BEIRUT — When the war in Gaza began in early October, it also broke a 17-year stretch of relative calm across the Lebanese-Israeli border, raising fears of a second front plunging the region into a wider conflict.

In 2006, the killing and kidnapping of Israeli soldiers by Hezbollah, the Iran-backed Lebanese militia, sparked a 34-day war that killed more than 1,100 Lebanese and 165 Israelis, and heavily damaged Lebanon's infrastructure.

Attacks in the following years were sporadic enough that the United Nations peacekeeping force along the border believed the next step could be a permanent cease-fire.

And then came Oct 7.

The Hamas attack that day from Gaza into southern Israel has been followed by a war between the militant Palestinian group and Israeli forces that so far has killed more than 19,000 Palestinians, most of them women and children, according to Gaza's health ministry. Israel says about 1,200 people were killed in the Oct. 7 attack.

After the Gaza war started, Hezbollah responded by attacking Israeli targets in northern Israel.

Hezbollah insists it did not know in advance of the Oct. 7 Hamas attack. It has traded attacks with Israel in a relatively narrow zone across Israel's northern border in an effort to tie up Israeli military resources that would otherwise be deployed in Gaza.

Hezbollah, a Shia Muslim movement, was founded after Israel's 1982 invasion of Lebanon. Although it supports Hamas, which is predominantly Sunni Muslim, it is not believed to carry out extensive coordination with the Palestinian group.

Israeli Prime Minister Benjamin Netanyahu has threatened to turn southern Lebanon and Beirut "into Gaza" if Hezbollah declares all-out war on Israel. Israeli forces in Gaza have flattened entire city blocks, bombed hospitals and heavily damaged infrastructure.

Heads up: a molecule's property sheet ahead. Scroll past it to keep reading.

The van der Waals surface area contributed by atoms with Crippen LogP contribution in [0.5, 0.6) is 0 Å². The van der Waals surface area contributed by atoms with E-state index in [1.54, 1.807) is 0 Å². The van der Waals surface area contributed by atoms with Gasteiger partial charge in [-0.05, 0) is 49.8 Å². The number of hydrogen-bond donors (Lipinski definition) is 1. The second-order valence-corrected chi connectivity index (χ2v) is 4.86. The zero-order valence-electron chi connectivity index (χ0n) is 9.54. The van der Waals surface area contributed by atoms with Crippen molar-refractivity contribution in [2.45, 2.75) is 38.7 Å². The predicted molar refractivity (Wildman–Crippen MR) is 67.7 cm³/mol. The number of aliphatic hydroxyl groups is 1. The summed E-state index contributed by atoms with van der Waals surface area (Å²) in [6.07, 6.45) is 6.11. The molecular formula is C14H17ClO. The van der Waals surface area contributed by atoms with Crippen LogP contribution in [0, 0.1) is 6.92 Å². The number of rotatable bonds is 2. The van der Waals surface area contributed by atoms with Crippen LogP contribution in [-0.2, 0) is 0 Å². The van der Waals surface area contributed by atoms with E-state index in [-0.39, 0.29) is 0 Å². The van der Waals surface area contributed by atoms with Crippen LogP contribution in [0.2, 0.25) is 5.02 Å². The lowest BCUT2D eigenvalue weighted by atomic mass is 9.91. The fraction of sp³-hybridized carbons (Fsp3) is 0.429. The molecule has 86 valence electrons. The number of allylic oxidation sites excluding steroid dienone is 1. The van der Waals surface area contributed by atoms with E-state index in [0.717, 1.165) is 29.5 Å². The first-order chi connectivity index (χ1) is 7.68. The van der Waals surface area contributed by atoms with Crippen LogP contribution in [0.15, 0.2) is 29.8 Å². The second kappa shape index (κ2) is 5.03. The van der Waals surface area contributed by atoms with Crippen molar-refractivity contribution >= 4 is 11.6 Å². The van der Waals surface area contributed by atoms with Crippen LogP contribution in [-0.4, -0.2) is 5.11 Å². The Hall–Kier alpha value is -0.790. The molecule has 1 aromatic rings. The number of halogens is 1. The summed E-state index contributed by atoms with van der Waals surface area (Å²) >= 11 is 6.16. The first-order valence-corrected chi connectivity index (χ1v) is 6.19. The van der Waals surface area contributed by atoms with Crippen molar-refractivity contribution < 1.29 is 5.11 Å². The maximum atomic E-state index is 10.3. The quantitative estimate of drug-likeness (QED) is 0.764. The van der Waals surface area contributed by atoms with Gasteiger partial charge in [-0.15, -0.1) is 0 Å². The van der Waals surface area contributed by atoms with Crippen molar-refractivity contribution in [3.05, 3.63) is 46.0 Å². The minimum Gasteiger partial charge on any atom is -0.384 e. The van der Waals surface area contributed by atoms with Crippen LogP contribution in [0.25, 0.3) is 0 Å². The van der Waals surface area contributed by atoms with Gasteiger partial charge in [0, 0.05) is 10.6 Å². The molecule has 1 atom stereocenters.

Analysts say both Israel and Hezbollah, along with Iran, would like to avoid all-out war. Here are keys to understanding why all three would prefer to avoid an escalation — and why they may not be able to.

Israel-Hezbollah fighting remains localized for now

Except during a week-long cease-fire last month, Israel and Hezbollah have launched multiple attacks every day across the Israel-Lebanon border since Oct. 8.

Those attacks have been largely confined to a swath of land three to four miles deep on each side of the border, despite the capability on both sides to reach much farther.

Hezbollah says 94 of its fighters have been killed near the Lebanese border by Israeli strikes, and the Lebanese military says one Lebanese soldier has been killed. Lebanese media report at least 17 civilians have been killed.

Three of them were journalists or media workers, including Reuters visuals journalist Issam Abdallah, who was killed by a tank round in what a Reuters investigation said appeared to be a targeted attack. Israel says at least 11 soldiers and civilians have been killed on the Israeli side of the border.

The fighting "overall has been very, very localized. That also shows somehow that there is not a real appetite for wider conflict in this region," says Andrea Tenenti, spokesperson for the United Nations Interim Force in Lebanon, or UNIFIL. The peacekeeping force was established 45 years ago to oversee Israel's withdrawal that year after it invaded Lebanon following Palestinian commando attacks.